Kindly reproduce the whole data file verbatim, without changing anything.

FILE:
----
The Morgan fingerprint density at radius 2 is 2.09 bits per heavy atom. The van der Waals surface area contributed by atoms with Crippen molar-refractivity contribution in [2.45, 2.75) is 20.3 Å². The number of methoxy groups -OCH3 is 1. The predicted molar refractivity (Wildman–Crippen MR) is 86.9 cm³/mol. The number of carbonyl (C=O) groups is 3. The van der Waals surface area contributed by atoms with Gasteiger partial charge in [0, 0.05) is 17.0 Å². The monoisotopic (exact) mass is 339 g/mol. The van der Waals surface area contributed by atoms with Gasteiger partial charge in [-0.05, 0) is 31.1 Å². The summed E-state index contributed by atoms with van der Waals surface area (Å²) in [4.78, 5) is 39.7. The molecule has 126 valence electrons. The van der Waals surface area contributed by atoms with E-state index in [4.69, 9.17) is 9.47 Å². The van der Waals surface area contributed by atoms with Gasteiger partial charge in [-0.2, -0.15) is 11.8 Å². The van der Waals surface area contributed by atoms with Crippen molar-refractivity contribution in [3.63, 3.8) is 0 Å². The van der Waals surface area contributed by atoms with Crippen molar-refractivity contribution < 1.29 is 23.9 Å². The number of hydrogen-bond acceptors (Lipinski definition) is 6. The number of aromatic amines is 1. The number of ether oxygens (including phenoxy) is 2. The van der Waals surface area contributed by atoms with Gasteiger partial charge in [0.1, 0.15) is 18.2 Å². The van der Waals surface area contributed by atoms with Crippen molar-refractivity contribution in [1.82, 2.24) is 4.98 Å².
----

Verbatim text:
The Morgan fingerprint density at radius 2 is 2.09 bits per heavy atom. The van der Waals surface area contributed by atoms with Crippen molar-refractivity contribution in [2.45, 2.75) is 20.3 Å². The number of methoxy groups -OCH3 is 1. The predicted molar refractivity (Wildman–Crippen MR) is 86.9 cm³/mol. The number of carbonyl (C=O) groups is 3. The van der Waals surface area contributed by atoms with Gasteiger partial charge in [0, 0.05) is 17.0 Å². The monoisotopic (exact) mass is 339 g/mol. The van der Waals surface area contributed by atoms with Gasteiger partial charge in [-0.05, 0) is 31.1 Å². The summed E-state index contributed by atoms with van der Waals surface area (Å²) in [4.78, 5) is 39.7. The molecule has 126 valence electrons. The van der Waals surface area contributed by atoms with E-state index in [4.69, 9.17) is 9.47 Å². The van der Waals surface area contributed by atoms with Gasteiger partial charge in [-0.2, -0.15) is 11.8 Å². The van der Waals surface area contributed by atoms with Crippen molar-refractivity contribution in [3.63, 3.8) is 0 Å². The van der Waals surface area contributed by atoms with Crippen molar-refractivity contribution < 1.29 is 23.9 Å². The number of hydrogen-bond acceptors (Lipinski definition) is 6. The number of aromatic amines is 1. The number of ether oxygens (including phenoxy) is 2. The van der Waals surface area contributed by atoms with Gasteiger partial charge in [0.1, 0.15) is 18.2 Å². The van der Waals surface area contributed by atoms with Crippen molar-refractivity contribution in [1.82, 2.24) is 4.98 Å².